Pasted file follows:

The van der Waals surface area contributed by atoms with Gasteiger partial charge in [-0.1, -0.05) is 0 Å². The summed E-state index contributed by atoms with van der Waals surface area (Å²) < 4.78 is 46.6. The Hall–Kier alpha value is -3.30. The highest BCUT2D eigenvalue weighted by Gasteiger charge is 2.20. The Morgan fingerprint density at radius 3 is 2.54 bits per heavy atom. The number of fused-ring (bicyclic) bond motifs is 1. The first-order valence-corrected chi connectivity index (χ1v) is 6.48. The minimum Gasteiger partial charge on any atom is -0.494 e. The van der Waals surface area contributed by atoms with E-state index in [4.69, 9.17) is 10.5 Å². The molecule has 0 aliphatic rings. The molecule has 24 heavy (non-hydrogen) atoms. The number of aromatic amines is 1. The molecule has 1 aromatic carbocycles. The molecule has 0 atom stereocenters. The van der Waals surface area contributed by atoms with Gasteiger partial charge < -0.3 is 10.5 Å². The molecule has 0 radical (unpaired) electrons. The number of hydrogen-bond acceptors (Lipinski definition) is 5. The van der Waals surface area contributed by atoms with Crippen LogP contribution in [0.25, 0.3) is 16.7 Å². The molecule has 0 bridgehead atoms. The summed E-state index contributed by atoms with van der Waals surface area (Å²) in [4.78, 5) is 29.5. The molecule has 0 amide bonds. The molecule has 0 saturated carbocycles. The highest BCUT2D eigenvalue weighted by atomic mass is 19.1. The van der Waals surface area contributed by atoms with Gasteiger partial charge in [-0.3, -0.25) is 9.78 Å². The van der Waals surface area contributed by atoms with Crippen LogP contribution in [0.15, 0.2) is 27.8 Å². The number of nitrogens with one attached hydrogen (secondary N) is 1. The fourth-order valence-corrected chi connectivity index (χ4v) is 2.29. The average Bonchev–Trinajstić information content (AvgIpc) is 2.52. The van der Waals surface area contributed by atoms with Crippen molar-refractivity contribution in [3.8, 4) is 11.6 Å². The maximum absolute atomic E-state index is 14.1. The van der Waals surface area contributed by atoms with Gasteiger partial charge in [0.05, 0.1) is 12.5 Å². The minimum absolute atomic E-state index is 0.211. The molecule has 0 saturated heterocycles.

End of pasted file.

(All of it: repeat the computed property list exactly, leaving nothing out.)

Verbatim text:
The van der Waals surface area contributed by atoms with Gasteiger partial charge in [-0.1, -0.05) is 0 Å². The summed E-state index contributed by atoms with van der Waals surface area (Å²) < 4.78 is 46.6. The Hall–Kier alpha value is -3.30. The highest BCUT2D eigenvalue weighted by Gasteiger charge is 2.20. The Morgan fingerprint density at radius 3 is 2.54 bits per heavy atom. The number of fused-ring (bicyclic) bond motifs is 1. The first-order valence-corrected chi connectivity index (χ1v) is 6.48. The minimum Gasteiger partial charge on any atom is -0.494 e. The van der Waals surface area contributed by atoms with E-state index in [4.69, 9.17) is 10.5 Å². The molecule has 0 aliphatic rings. The molecule has 24 heavy (non-hydrogen) atoms. The number of aromatic amines is 1. The molecule has 1 aromatic carbocycles. The molecule has 0 atom stereocenters. The van der Waals surface area contributed by atoms with Gasteiger partial charge < -0.3 is 10.5 Å². The molecule has 0 radical (unpaired) electrons. The number of hydrogen-bond acceptors (Lipinski definition) is 5. The van der Waals surface area contributed by atoms with Crippen LogP contribution in [0.25, 0.3) is 16.7 Å². The molecule has 0 bridgehead atoms. The summed E-state index contributed by atoms with van der Waals surface area (Å²) in [4.78, 5) is 29.5. The molecule has 0 amide bonds. The molecule has 0 saturated carbocycles. The highest BCUT2D eigenvalue weighted by atomic mass is 19.1. The van der Waals surface area contributed by atoms with Gasteiger partial charge in [-0.3, -0.25) is 9.78 Å². The van der Waals surface area contributed by atoms with Crippen LogP contribution in [0.15, 0.2) is 27.8 Å². The number of nitrogens with one attached hydrogen (secondary N) is 1. The fourth-order valence-corrected chi connectivity index (χ4v) is 2.29. The average Bonchev–Trinajstić information content (AvgIpc) is 2.52. The van der Waals surface area contributed by atoms with Crippen molar-refractivity contribution in [3.8, 4) is 11.6 Å². The maximum absolute atomic E-state index is 14.1. The van der Waals surface area contributed by atoms with Gasteiger partial charge in [0.05, 0.1) is 12.5 Å². The minimum absolute atomic E-state index is 0.211. The molecule has 0 saturated heterocycles.